Sorry for the delay. This took a little longer to put together than I anticipated. Anyway, quarterbacks and B-backs coach Brian Bohannon fielded questions about last Saturday’s game and the one coming up Tuesday after practice. Lots of interesting stuff about both games, David Sims and Tevin Washington and the offense in general.
Q: What’s your take on N.C. State?
A: They’re a good football team. They’ve had some tough injuries, but they’re a good football team and they came in here and they got after us pretty good a year ago and they’ve got some of those same guys there. Obviously, they’ve lost some key players and positions but they’re a good football team that got embarrassed on TV and they’re going to come back fighting like all get out to redeem themselves.
(Two cents: I am pretty miserable at predicting games, but I think the fact that the Wolfpack will have a lot to play for could well make the game closer than most Tech fans probably think, or at least they’ll give the Jackets more of a game than maybe most might expect looking at the numbers. The Cincinnati game says something about their team, but I wouldn’t think they will play as badly as that game.)
Q: How did David Sims do against North Carolina? Coach (Paul) Johnson said he took all but one snap.
A: He did O.K. He did alright. That was his biggest workload. For all of them. The quarterback (Washington) took every rep. David took all but one rep but I think it was good for him. We hadn’t been in one of those (close games), but I think he did a good job. We won the game, and I thought our kid played their tails off, (but) I don’t think we were as sharp as maybe we would like to have been. A couple turnovers, penalty, key third down, there was just some things here and there if we could have executed even a little better… We left some points out there offensively.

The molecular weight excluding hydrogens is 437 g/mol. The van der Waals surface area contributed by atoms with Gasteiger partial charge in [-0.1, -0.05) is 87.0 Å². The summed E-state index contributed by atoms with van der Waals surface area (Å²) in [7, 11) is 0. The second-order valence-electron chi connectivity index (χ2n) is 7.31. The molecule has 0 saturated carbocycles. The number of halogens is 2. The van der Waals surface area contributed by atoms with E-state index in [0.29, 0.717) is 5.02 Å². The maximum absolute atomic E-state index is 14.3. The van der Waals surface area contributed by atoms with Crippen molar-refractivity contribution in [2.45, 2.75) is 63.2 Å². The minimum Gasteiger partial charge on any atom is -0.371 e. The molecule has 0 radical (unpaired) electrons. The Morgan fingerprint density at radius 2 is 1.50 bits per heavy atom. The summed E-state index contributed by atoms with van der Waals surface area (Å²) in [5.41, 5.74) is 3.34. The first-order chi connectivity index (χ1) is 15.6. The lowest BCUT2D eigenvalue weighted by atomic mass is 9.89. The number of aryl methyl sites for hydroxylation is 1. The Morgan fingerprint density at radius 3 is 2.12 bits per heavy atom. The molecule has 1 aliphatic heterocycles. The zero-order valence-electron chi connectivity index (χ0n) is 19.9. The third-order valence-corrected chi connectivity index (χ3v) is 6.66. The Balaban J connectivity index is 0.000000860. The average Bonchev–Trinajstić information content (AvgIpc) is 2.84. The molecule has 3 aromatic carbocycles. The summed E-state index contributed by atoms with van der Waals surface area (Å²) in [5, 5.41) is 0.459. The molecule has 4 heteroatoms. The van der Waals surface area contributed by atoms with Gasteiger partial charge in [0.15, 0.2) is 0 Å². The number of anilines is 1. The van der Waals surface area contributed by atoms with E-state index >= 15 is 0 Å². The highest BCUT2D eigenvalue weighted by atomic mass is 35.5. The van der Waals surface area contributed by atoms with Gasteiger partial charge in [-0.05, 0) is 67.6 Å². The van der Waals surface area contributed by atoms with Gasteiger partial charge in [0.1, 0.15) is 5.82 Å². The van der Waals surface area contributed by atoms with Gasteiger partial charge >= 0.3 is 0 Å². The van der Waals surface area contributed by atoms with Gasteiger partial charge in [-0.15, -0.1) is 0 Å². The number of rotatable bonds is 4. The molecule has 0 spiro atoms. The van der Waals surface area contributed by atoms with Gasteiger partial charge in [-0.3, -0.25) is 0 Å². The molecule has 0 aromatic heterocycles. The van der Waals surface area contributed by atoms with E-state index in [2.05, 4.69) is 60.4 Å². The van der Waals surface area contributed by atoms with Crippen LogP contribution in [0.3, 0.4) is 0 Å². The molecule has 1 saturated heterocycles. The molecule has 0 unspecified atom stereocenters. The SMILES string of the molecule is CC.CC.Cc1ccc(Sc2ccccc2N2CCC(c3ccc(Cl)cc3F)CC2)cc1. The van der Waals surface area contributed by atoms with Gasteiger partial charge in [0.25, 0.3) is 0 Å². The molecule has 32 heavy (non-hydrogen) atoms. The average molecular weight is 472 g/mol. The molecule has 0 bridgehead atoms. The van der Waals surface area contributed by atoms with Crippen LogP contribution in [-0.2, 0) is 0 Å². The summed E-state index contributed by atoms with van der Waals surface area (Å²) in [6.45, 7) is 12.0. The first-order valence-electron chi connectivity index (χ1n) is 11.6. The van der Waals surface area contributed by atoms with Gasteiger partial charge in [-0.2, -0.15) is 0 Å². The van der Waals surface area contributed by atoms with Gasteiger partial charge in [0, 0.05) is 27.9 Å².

(Two cents: Sims was much more productive in the second half than he was in the first. He had 15 yards on five carries in the first half, then eight carries for 56 yards, including a 22-yarder, in the second. He also threw a block that sprung Roddy Jones on his 48-yard run on the game-winning drive. I think coaches really want to see him bust some long gainers. I mean, of course they do, but I think they think he’s got it in him.)
Q: Is this maybe a week that, given N.C. State’s injuries on the line and its production from the outside linebackers, that David might get more carries?
A: I think a lot of that just depends on when you get into the game, what the flow of the game and what the flow of the defense (are), how they dictate what we’re going to do. And I think that’s the neat thing about what we do right now is you don’t know whose week it’s going to be. You get out there and you go play and Stephen might have a big game or Orwin (Smith) has a big game or Tevin.
Whoever it is, and we’ve got a good group of guys right now that are very unselfish and not worried about who gets what. They’re just out there trying to win. We’ll kind of play that see what they do and see how it unfolds.